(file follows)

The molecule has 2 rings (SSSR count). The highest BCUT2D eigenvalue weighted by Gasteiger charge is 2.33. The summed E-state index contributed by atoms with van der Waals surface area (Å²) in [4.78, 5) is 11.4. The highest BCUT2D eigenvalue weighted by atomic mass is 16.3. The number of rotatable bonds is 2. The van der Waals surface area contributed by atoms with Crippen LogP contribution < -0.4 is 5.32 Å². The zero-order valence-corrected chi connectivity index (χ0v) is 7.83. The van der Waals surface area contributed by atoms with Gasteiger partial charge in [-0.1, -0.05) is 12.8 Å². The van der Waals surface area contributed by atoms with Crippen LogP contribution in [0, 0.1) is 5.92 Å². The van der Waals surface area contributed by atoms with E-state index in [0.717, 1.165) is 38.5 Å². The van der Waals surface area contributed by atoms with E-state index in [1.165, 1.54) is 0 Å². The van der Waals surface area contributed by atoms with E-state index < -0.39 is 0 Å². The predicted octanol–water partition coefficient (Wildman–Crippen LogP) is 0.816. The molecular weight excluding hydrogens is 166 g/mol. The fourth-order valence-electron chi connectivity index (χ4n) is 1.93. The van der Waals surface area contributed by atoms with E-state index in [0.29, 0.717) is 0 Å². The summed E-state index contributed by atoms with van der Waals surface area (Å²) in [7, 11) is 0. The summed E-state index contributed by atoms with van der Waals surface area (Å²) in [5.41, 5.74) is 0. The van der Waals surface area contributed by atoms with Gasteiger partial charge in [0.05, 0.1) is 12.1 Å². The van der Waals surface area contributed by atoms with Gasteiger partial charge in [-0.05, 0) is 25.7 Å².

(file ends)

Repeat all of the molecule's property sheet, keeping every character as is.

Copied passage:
The molecule has 2 rings (SSSR count). The highest BCUT2D eigenvalue weighted by Gasteiger charge is 2.33. The summed E-state index contributed by atoms with van der Waals surface area (Å²) in [4.78, 5) is 11.4. The highest BCUT2D eigenvalue weighted by atomic mass is 16.3. The number of rotatable bonds is 2. The van der Waals surface area contributed by atoms with Crippen LogP contribution < -0.4 is 5.32 Å². The zero-order valence-corrected chi connectivity index (χ0v) is 7.83. The van der Waals surface area contributed by atoms with Gasteiger partial charge in [-0.1, -0.05) is 12.8 Å². The van der Waals surface area contributed by atoms with Crippen LogP contribution in [0, 0.1) is 5.92 Å². The van der Waals surface area contributed by atoms with E-state index in [0.717, 1.165) is 38.5 Å². The van der Waals surface area contributed by atoms with E-state index in [1.165, 1.54) is 0 Å². The van der Waals surface area contributed by atoms with E-state index < -0.39 is 0 Å². The predicted octanol–water partition coefficient (Wildman–Crippen LogP) is 0.816. The molecular weight excluding hydrogens is 166 g/mol. The fourth-order valence-electron chi connectivity index (χ4n) is 1.93. The van der Waals surface area contributed by atoms with E-state index in [0.29, 0.717) is 0 Å². The summed E-state index contributed by atoms with van der Waals surface area (Å²) in [7, 11) is 0. The summed E-state index contributed by atoms with van der Waals surface area (Å²) in [5.41, 5.74) is 0. The van der Waals surface area contributed by atoms with Gasteiger partial charge in [0.05, 0.1) is 12.1 Å². The van der Waals surface area contributed by atoms with Gasteiger partial charge in [-0.05, 0) is 25.7 Å².